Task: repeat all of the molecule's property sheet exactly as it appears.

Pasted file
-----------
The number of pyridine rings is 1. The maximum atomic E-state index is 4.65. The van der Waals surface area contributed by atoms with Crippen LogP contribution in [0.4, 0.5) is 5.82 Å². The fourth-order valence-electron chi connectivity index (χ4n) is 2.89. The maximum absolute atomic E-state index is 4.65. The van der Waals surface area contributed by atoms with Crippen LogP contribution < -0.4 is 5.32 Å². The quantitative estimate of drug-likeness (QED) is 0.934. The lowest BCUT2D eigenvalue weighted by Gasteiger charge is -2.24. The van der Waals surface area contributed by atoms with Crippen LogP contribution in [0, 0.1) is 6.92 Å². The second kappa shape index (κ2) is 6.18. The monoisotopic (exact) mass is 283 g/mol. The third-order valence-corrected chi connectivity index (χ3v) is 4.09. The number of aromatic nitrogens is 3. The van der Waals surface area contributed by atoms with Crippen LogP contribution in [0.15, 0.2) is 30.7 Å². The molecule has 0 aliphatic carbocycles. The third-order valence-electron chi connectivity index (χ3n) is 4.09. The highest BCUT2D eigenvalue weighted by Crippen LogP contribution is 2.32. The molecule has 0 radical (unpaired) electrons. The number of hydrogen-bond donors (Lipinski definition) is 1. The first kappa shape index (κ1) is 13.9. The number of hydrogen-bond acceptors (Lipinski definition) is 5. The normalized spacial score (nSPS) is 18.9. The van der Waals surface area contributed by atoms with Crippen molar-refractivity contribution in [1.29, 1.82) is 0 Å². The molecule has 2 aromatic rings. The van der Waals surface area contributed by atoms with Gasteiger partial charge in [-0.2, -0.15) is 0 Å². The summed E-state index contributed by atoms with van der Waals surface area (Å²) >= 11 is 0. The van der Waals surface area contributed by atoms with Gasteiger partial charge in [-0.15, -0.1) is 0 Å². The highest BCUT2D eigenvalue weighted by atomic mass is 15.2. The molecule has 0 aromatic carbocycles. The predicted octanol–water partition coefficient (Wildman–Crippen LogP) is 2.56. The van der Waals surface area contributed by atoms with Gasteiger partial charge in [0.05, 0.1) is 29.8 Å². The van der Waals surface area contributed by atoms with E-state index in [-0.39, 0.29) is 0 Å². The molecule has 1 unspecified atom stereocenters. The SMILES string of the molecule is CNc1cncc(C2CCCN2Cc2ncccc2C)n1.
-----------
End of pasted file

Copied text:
The number of pyridine rings is 1. The maximum atomic E-state index is 4.65. The van der Waals surface area contributed by atoms with Crippen LogP contribution in [0.4, 0.5) is 5.82 Å². The fourth-order valence-electron chi connectivity index (χ4n) is 2.89. The maximum absolute atomic E-state index is 4.65. The van der Waals surface area contributed by atoms with Crippen LogP contribution < -0.4 is 5.32 Å². The quantitative estimate of drug-likeness (QED) is 0.934. The lowest BCUT2D eigenvalue weighted by Gasteiger charge is -2.24. The van der Waals surface area contributed by atoms with Crippen LogP contribution in [0, 0.1) is 6.92 Å². The second kappa shape index (κ2) is 6.18. The monoisotopic (exact) mass is 283 g/mol. The third-order valence-corrected chi connectivity index (χ3v) is 4.09. The number of aromatic nitrogens is 3. The van der Waals surface area contributed by atoms with Crippen LogP contribution in [0.15, 0.2) is 30.7 Å². The molecule has 0 aliphatic carbocycles. The third-order valence-electron chi connectivity index (χ3n) is 4.09. The highest BCUT2D eigenvalue weighted by Crippen LogP contribution is 2.32. The molecule has 0 radical (unpaired) electrons. The number of hydrogen-bond donors (Lipinski definition) is 1. The first kappa shape index (κ1) is 13.9. The number of hydrogen-bond acceptors (Lipinski definition) is 5. The normalized spacial score (nSPS) is 18.9. The van der Waals surface area contributed by atoms with Crippen molar-refractivity contribution in [1.29, 1.82) is 0 Å². The molecule has 2 aromatic rings. The van der Waals surface area contributed by atoms with Gasteiger partial charge in [-0.2, -0.15) is 0 Å². The summed E-state index contributed by atoms with van der Waals surface area (Å²) >= 11 is 0. The van der Waals surface area contributed by atoms with Gasteiger partial charge in [-0.15, -0.1) is 0 Å². The highest BCUT2D eigenvalue weighted by atomic mass is 15.2. The molecule has 0 aromatic carbocycles. The predicted octanol–water partition coefficient (Wildman–Crippen LogP) is 2.56. The van der Waals surface area contributed by atoms with Gasteiger partial charge in [0.05, 0.1) is 29.8 Å². The van der Waals surface area contributed by atoms with E-state index in [-0.39, 0.29) is 0 Å². The molecule has 1 unspecified atom stereocenters. The SMILES string of the molecule is CNc1cncc(C2CCCN2Cc2ncccc2C)n1.